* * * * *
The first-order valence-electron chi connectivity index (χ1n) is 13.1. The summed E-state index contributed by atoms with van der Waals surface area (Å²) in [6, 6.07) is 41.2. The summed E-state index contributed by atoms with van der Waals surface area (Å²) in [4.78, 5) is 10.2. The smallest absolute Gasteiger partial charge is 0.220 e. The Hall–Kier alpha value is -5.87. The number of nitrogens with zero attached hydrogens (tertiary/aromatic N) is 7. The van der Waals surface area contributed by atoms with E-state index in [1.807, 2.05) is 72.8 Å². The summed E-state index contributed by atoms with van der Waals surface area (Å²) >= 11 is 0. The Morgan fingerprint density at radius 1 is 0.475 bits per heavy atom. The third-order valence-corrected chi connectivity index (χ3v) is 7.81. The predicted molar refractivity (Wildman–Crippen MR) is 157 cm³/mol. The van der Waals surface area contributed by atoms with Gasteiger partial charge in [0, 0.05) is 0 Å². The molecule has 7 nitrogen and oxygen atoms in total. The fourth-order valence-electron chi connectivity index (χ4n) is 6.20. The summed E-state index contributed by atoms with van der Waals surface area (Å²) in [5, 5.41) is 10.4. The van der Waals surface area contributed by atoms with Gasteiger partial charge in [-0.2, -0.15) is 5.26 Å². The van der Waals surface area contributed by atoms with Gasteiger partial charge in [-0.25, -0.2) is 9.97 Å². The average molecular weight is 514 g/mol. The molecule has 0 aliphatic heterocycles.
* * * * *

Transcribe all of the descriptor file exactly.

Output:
The first-order valence-electron chi connectivity index (χ1n) is 13.1. The summed E-state index contributed by atoms with van der Waals surface area (Å²) in [6, 6.07) is 41.2. The summed E-state index contributed by atoms with van der Waals surface area (Å²) in [4.78, 5) is 10.2. The smallest absolute Gasteiger partial charge is 0.220 e. The Hall–Kier alpha value is -5.87. The number of nitrogens with zero attached hydrogens (tertiary/aromatic N) is 7. The van der Waals surface area contributed by atoms with E-state index in [1.807, 2.05) is 72.8 Å². The summed E-state index contributed by atoms with van der Waals surface area (Å²) >= 11 is 0. The Morgan fingerprint density at radius 1 is 0.475 bits per heavy atom. The third-order valence-corrected chi connectivity index (χ3v) is 7.81. The predicted molar refractivity (Wildman–Crippen MR) is 157 cm³/mol. The van der Waals surface area contributed by atoms with Gasteiger partial charge in [0, 0.05) is 0 Å². The molecule has 7 nitrogen and oxygen atoms in total. The fourth-order valence-electron chi connectivity index (χ4n) is 6.20. The summed E-state index contributed by atoms with van der Waals surface area (Å²) in [5, 5.41) is 10.4. The van der Waals surface area contributed by atoms with Gasteiger partial charge in [-0.2, -0.15) is 5.26 Å². The van der Waals surface area contributed by atoms with Gasteiger partial charge in [-0.25, -0.2) is 9.97 Å². The average molecular weight is 514 g/mol. The molecule has 0 aliphatic heterocycles.